Perhaps it would be useful to remind Members how we arrived at this review. It was not Ministers who asked the chief medical officers to do it but Parliament. The previous guidelines came out in 1995, and in 2012 the Science and Technology Committee recommended that they should be reviewed because they had not been for so long. It is fair to say that there are a lot of places around the world where such guidelines have not been looked at for a long time, so the evidence base is not as up to date as it could be. There was a lot of parliamentary interest, especially in the previous Parliament, in guidelines—for example, in the harmonisation of the pregnancy guidelines when we had debates about foetal alcohol syndrome.
At the request of the four UK chief medical officers, three independent groups of experts have met since 2013 to look at both the scientific and the behavioural evidence of the health effects of alcohol. Those groups were made up of international experts in the field of epidemiology, public health, liver disease, behavioural science, science communications and evidence-based alcohol policy. None of those people were members of the temperance movement.
– in the Scottish Parliament on 16th June 2016.
However, the issue comes back to public education. It needs all the effort that we can give as a Government to get the message across that to be responsible parents means recognising that there are no-go areas. A huge proportion of children in the hearings system come from a background of parental addiction. It is estimated that one in 100 babies—possibly more—are born with a condition called foetal alcohol syndrome, which damages their brain and affects them to varying degrees throughout their life. That is another reason why our minimum unit pricing policy is so important, and it was good to hear the First Minister’s response on that during question time today. Of course, the policy is not a magic bullet that will change the culture of drinking overnight, but if it protects even one baby against that condition, it will be worth it.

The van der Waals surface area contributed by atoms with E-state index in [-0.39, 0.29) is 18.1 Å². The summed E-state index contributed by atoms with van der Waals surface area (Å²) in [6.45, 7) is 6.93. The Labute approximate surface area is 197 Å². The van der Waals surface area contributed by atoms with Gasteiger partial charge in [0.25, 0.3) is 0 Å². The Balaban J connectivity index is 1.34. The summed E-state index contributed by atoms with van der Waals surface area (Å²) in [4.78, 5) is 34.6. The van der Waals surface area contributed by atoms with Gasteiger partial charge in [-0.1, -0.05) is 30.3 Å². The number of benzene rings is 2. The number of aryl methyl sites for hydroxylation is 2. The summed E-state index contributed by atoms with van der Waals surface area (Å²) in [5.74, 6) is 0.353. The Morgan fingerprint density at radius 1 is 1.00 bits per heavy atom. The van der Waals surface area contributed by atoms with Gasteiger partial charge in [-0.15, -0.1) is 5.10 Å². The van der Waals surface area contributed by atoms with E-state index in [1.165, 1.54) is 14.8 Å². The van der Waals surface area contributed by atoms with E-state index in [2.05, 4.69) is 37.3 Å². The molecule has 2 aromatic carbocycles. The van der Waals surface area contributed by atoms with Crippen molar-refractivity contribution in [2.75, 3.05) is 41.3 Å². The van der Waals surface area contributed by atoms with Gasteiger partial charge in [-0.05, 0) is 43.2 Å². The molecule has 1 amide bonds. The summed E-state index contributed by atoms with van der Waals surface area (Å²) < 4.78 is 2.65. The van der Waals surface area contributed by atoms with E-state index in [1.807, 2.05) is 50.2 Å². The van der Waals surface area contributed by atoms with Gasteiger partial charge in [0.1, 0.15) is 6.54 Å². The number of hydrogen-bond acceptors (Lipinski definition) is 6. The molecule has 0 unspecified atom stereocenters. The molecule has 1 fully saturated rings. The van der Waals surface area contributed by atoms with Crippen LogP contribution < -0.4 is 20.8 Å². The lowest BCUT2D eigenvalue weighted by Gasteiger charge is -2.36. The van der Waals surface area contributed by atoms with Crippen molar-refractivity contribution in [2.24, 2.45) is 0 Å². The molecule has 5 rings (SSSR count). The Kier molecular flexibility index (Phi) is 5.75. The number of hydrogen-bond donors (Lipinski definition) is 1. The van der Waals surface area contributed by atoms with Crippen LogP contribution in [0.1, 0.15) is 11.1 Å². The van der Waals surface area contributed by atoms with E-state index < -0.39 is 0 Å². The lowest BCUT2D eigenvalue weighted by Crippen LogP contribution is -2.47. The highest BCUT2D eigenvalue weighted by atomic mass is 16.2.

Stillbirth — [Sir David Amess in the Chair]
– in Westminster Hall at 1:30 pm on 9th June 2016.
George FreemanThe Parliamentary Under-Secretary of State for Business, Innovation and Skills, The Parliamentary Under-Secretary of State for Health 2:36 pm, 9th June 2016
When starting pregnancy, not all women will have the same risk of something going wrong and women’s health before and during pregnancy is one of the factors that most influence rates of stillbirth, neonatal death and maternal death. We know that a BMI of over 40 doubles the risk of stillbirth. A quarter of stillbirths are associated with smoking, and alcohol consumption is associated with an estimated 40%. In addition, the report, “Mothers and Babies: Reducing Risk through Audits and Confidential Enquiries in the UK” published in June 2015 showed that the risk for women living in poverty is 57% higher, for babies from black and minority ethnic groups it is 50% higher and for teenage mothers and mothers over 40 it is 39% higher. Those striking statistics show why the Department of Health will continue to work closely with Public Health Englandand voluntary sector organisations to help women to have a healthy pregnancy and families to have the best start in life wherever they are and whoever they are.